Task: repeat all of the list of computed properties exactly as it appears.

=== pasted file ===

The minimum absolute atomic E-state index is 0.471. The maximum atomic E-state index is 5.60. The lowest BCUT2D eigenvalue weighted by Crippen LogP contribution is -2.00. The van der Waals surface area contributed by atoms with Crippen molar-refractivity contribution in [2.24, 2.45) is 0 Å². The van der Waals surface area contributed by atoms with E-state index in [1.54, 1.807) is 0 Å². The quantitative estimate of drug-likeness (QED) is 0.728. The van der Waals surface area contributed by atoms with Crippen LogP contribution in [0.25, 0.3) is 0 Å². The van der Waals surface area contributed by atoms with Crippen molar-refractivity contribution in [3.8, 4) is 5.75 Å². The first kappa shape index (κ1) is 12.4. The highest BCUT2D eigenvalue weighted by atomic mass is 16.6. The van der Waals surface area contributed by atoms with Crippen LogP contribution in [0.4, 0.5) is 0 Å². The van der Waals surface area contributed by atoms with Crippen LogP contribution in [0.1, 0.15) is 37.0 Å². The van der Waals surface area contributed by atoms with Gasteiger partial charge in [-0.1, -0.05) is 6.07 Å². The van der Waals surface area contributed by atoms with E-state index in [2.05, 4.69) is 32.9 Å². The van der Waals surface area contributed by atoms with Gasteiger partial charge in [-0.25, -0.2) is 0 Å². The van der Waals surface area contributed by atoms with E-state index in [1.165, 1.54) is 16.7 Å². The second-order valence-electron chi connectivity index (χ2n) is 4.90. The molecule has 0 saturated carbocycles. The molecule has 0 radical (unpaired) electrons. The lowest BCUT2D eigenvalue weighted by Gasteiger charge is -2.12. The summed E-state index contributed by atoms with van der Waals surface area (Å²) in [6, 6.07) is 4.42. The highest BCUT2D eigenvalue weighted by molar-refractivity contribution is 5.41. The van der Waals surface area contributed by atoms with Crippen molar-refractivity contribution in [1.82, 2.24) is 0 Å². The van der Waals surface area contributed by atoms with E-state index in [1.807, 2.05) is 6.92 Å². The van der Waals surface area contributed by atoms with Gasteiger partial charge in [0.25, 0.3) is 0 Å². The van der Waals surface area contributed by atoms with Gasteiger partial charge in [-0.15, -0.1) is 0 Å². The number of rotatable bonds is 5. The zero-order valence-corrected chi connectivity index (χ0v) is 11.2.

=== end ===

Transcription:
The minimum absolute atomic E-state index is 0.471. The maximum atomic E-state index is 5.60. The lowest BCUT2D eigenvalue weighted by Crippen LogP contribution is -2.00. The van der Waals surface area contributed by atoms with Crippen molar-refractivity contribution in [2.24, 2.45) is 0 Å². The van der Waals surface area contributed by atoms with E-state index in [1.54, 1.807) is 0 Å². The quantitative estimate of drug-likeness (QED) is 0.728. The van der Waals surface area contributed by atoms with Crippen LogP contribution in [0.25, 0.3) is 0 Å². The van der Waals surface area contributed by atoms with Crippen molar-refractivity contribution in [3.8, 4) is 5.75 Å². The first kappa shape index (κ1) is 12.4. The highest BCUT2D eigenvalue weighted by atomic mass is 16.6. The van der Waals surface area contributed by atoms with Crippen LogP contribution in [0.4, 0.5) is 0 Å². The van der Waals surface area contributed by atoms with Crippen LogP contribution in [0.1, 0.15) is 37.0 Å². The van der Waals surface area contributed by atoms with Gasteiger partial charge in [-0.1, -0.05) is 6.07 Å². The van der Waals surface area contributed by atoms with E-state index in [2.05, 4.69) is 32.9 Å². The van der Waals surface area contributed by atoms with Gasteiger partial charge in [-0.25, -0.2) is 0 Å². The van der Waals surface area contributed by atoms with E-state index in [1.165, 1.54) is 16.7 Å². The second-order valence-electron chi connectivity index (χ2n) is 4.90. The molecule has 0 saturated carbocycles. The molecule has 0 radical (unpaired) electrons. The lowest BCUT2D eigenvalue weighted by Gasteiger charge is -2.12. The summed E-state index contributed by atoms with van der Waals surface area (Å²) in [6, 6.07) is 4.42. The highest BCUT2D eigenvalue weighted by molar-refractivity contribution is 5.41. The van der Waals surface area contributed by atoms with Crippen molar-refractivity contribution in [1.82, 2.24) is 0 Å². The van der Waals surface area contributed by atoms with E-state index in [1.807, 2.05) is 6.92 Å². The van der Waals surface area contributed by atoms with Gasteiger partial charge in [0.25, 0.3) is 0 Å². The van der Waals surface area contributed by atoms with Gasteiger partial charge in [-0.15, -0.1) is 0 Å². The number of rotatable bonds is 5. The zero-order valence-corrected chi connectivity index (χ0v) is 11.2.